Mirko’s worked on some of Saskia’s projects also.
Yeah, he did her first look book’s and they've been collaborating ever since.
So, tell me about where you grew up.
In a small place just out of Munich called Freising, very close to where there airport is but at the time the airport was not there.
What was it like growing up there?
It was a mixture between growing up in the countryside and being very close to — for German standards — quite a metropolitan city. It was a very natural environment and I had two parents who both worked in a craftsman workshop. They were entrepreneurs.
So it was a creative place to grow up?
My father's workshop was my childhood playground. He was a man who tried to make things possible and go beyond the usual expectations. Normally if you go to a carpenter they create something made from wood. When architects went to my father he didn't just take into consideration one material, he’d find a solution in metal if wood was not suitable. He collaborated with architects to make interior design possible. It was quite cool because he was so clear about his position in the universe. He was a facilitator of sorts and helped others to find solutions.
Do you see yourself as a facilitator in a way?
A lot of things that have changed since my father had his workshop and his education was also quite different to mine. I was given the chance to be both a facilitator and a designer. My father grew up like a typical child born during the war. His father was killed in Prussia so his early years were dominated by that event. When he was in high school his mother inherited the workshop because all the men had been killed, so he pretty much had to step out on his own and begin a cabinet making education. Coming from this background I think he did a fantastic job when it was time for me to find my own direction. I had the choice to either become a cabinet maker and take over my father’s workshop or study architecture. I decided that first I’d complete a course in cabinet making. Afterwards I wanted to study architecture but before I began the course I learned about another, more universal profession called design. It was less space oriented and more object oriented which I found quite interesting. I studied industrial design at the State Academy of Art and Design in Stuttgart and had Richard Sapper as a professor which was amazing. I was never aware of how incredibly lucky I was to have such a fantastic educational foundation, it’s like when children think that what they have around them is just the norm and everybody else has it too.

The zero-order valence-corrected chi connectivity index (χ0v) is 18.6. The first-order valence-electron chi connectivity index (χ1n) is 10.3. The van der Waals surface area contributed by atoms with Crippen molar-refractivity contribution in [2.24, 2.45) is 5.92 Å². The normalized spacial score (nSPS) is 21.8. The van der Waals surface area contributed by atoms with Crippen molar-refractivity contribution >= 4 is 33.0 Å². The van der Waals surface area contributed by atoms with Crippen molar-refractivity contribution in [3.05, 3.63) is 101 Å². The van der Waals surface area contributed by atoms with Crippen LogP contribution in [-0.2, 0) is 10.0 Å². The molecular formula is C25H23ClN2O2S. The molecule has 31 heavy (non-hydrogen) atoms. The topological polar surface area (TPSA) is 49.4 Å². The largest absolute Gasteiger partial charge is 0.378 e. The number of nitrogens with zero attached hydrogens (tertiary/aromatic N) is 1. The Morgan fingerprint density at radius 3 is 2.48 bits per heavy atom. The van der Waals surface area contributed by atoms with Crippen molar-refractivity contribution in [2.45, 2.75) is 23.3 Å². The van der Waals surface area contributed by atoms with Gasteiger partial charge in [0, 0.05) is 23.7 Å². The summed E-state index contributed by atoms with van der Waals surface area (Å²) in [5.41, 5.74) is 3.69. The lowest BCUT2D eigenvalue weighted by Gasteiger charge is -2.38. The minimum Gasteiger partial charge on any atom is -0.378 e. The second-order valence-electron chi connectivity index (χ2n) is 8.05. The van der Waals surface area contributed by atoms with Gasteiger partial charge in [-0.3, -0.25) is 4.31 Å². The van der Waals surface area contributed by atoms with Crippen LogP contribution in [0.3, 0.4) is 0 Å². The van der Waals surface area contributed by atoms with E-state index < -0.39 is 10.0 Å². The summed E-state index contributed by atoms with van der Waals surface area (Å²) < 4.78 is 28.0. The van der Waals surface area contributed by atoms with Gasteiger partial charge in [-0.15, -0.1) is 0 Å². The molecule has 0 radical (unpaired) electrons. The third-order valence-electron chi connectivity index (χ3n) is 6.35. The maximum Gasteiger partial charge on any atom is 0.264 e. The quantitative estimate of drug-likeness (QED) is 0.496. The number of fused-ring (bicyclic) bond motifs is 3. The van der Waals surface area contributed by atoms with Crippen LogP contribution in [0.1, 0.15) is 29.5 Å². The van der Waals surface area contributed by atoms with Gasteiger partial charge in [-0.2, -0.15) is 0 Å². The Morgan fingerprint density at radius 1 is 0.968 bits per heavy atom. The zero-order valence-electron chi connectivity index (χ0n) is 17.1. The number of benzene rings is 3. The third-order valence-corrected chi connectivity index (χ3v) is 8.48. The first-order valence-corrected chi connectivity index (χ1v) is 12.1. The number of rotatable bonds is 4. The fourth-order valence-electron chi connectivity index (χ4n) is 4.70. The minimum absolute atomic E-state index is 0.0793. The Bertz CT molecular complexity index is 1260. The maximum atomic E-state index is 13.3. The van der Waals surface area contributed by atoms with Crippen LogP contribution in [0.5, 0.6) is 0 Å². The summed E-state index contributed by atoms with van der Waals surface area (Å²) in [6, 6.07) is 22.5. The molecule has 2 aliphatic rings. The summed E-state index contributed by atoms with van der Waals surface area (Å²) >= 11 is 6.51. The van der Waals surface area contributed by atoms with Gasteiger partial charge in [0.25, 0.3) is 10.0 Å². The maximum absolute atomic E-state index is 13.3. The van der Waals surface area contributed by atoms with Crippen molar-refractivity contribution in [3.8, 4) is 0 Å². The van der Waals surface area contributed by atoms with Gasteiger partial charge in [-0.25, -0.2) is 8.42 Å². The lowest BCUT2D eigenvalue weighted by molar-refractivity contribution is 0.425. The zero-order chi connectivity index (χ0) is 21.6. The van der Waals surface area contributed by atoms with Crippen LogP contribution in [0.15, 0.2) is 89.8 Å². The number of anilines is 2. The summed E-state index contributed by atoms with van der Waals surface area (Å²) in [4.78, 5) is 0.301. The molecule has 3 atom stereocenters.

You only find out these things later.
Much later. I still don’t think that one should be proud about something that’s just been luck though. One of the most important things in life is to do the best with the possibilities you’re presented. — Did I lose the thread? (Laughs) I think I got lost…
(Laughs) That’s okay, it’s interesting. On the topic of father’s though, you have three children now. What do you love about being a father?
When you decide to become a father, or when I decided, I never had a clear idea of what it meant. I had a very good concept of childhood from my parents so I must say, becoming a father was never something I thought of as being difficult or something I should think long and hard about. I was always sure I was going to have children one day and that I’d have more than two or three. The kids see what Saskia and I are doing and they learn the way we do things in life. One day they're going to leave home and create their own story. We don’t believe in forcing them into any courses because it’s important they know that everything is available to them, they can just reach out and take it. This concept of motivation is a critical one, if you want somebody to do something you probably shouldn't tell them to do it, they have to find things out for themselves. Finding the right way of motivating people is probably the most difficult thing when it comes to education.